An example of silicon based life forms takes place in the Alan Dean Foster novel Sentenced to Prism in which the protagonist, Evan Orgell, is trapped on a planet whose entire ecosystem is mostly silicon-based.
Perhaps the most extreme example in science fiction is James White's Sector General: a series of novels and short stories about a multi-environment hospital for the strangest life-forms imaginable, some of them breathing methane, chlorine, water and sometimes also oxygen. Some of the species directly metabolise hard radiation and their environment doesn't differ much from the atmosphere of a star, while others live in near absolute zero temperatures. All life forms are classified according to their metabolism, internal and external features, and more extreme abilities (telepathy, empathy, hive mind, etc.) with four letter codes.
One of the major sentient species in Terry Pratchett's Discworld universe are the "Earth"-based (ranging from Detritus to Diamond) Trolls. Fred Hoyle's classic novel The Black Cloud features a life form consisting of a vast cloud of interstellar dust, the individual particles of which interact via electromagnetic signalling analogous to how the individual cells of multicellular terrestrial life interact.
Outside science-fiction, life in interstellar dust has been proposed as part of the panspermia hypothesis. The low temperatures and densities of interstellar clouds would seem to imply that life processes would operate much more slowly there than on Earth. Inorganic dust-based life has been speculated upon based on recent computer simulations. Similarly, Arthur C. Clarke's "Crusade" revolves around a planetwide life-form based on silicon and superfluid helium located in deep intergalactic space, processing its thoughts slowly by human standards, that sends probes to look for similar life in nearby galaxies. It concludes that it needs to make planets more habitable for similar life-forms, and sends out other probes to foment supernovae to do so.
Robert L. Forward's Camelot 30K describes an ecosystem on the surface of Kuiper belt objects that is based on a fluorocarbon chemistry with OF2 as the principal solvent instead of H2O. The organisms in this ecology keep warm by secreting a pellet of uranium-235 inside themselves and then moderating its nuclear fission using a boron-rich carapace around it. Kuiper belt objects are known to be rich in organic compounds, such as tholins, so some form of life existing on their surfaces is not entirely implausible–though perhaps not going so far as to develop natural internal nuclear reactors, as have Forward's. In Forward's Rocheworld series, an Earth-like biochemistry is proposed that uses a mixture of water and ammonia as its solvent. In Dragon's Egg and Starquake, Forward proposes life on the surface of a neutron star utilizing "nuclear chemistry" in the degenerate matter crust. Since such life utilised strong nuclear forces instead of electromagnetic interactions, it was posited that life might function millions of times faster than typical on Earth.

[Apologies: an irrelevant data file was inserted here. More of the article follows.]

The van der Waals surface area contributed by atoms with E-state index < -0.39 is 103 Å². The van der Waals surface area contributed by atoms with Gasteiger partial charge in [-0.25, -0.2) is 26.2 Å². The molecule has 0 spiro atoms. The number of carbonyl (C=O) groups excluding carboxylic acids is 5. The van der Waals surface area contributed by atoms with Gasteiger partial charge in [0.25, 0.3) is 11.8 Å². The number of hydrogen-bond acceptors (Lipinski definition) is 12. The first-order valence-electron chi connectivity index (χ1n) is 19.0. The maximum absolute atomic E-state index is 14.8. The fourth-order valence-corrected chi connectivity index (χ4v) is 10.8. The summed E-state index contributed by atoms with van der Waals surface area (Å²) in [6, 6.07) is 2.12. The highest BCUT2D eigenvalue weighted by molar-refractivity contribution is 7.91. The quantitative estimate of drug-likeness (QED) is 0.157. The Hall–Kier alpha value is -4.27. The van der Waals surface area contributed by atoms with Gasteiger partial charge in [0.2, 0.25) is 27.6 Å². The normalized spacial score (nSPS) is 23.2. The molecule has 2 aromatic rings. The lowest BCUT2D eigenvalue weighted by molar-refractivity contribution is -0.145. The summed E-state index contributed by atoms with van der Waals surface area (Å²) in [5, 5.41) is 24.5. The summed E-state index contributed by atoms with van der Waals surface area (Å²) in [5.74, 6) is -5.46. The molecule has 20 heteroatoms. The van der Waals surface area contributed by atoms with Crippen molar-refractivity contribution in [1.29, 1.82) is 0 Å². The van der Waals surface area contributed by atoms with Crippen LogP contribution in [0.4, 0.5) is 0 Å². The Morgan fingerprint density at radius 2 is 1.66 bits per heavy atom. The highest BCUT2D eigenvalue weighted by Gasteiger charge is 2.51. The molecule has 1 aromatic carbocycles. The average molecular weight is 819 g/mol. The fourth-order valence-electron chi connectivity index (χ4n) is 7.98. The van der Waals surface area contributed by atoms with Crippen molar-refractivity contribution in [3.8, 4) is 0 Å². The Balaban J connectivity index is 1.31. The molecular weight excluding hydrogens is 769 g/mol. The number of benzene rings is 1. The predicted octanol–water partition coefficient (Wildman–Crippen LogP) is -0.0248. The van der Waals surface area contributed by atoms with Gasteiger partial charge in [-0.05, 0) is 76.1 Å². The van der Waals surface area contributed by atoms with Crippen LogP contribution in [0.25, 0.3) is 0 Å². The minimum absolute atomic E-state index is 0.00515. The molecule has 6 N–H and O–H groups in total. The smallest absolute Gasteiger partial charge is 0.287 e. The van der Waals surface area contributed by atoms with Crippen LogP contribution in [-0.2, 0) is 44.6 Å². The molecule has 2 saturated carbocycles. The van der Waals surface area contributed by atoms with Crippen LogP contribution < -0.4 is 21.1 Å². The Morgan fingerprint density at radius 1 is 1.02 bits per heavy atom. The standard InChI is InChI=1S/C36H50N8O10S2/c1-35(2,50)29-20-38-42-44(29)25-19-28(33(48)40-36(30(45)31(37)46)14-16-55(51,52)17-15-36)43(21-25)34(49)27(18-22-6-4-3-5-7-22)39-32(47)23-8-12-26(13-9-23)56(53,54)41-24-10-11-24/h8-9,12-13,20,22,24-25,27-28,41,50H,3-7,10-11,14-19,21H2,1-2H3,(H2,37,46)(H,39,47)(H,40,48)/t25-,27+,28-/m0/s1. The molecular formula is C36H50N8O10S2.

Gregory Benford and David Brin's Heart of the Comet features a comet with a conventional carbon-and-water-based ecosystem that becomes active near the perihelion when the Sun warms it. Brin's own novel Sundiver is an example of science fiction proposing a form of life existing within the plasma atmosphere of a star using complex self-sustaining magnetic fields. Gregory Benford had a form of plasma-based life exist in the accretion disk of a primordial black hole in his novel Eater. The suggestion that life could even occur within the plasma of a star has been picked up by other science fiction writers, as in David Brin's Uplift Saga or Frederik Pohl's novel The World at the End of Time. The idea is that places where reactions occur–even an incredible environment as a star–presents a possible medium for some chain of events that could produce a system able to replicate.
The Outsiders in Larry Niven's Known Space universe are cryogenic creatures based on liquid helium. They derive thermoelectric energy from a temperature gradient by basking half their body in sunlight, keeping the other half in shadow and exposed to interstellar vacuum.
Stephen Baxter has, perhaps, imagined some of the most unusual exotic life-forms in his Xeelee series of novels and stories, including supersymmetric photino-based life that congregate in the gravity wells of stars, entities composed of quantum wave functions, and the Qax, who thrive in any form of convection cells, from swamp gas to the atmospheres of gas giants. In his book Manifold: Space, he also proposes natural robots, life forms made of iron, called the Gaijin, evolving from creatures in oceans of iron carbonyl.
The sentient ocean that covers much of the surface of Solaris in Stanislaw Lem's eponymous novel also seems, from much of the fictional research quoted and discussed in the book, to be based on some element other than carbon.
In his novel Diaspora, Greg Egan posits entire virtual universes implemented on Turing Machines encoded by Wang Tiles in gargantuan polysaccharide 'carpets.' In the same novel, Egan describes lifeforms in the 6-D 'macrosphere' that use a collapsed atom chemistry with energetic processes of the same order as nuclear reactions, due to the peculiarities of higher-dimensional physics.
Alien warriors recruited by the god Klael in David Eddings' "Tamuli" trilogy are noted by their human opponents to breathe marsh-gas (methane). Within Eddings' universe, this limits their capacity for exertion in an oxygen atmosphere, and also determines the tactics used to fight them and eventually to destroy them in their encampments.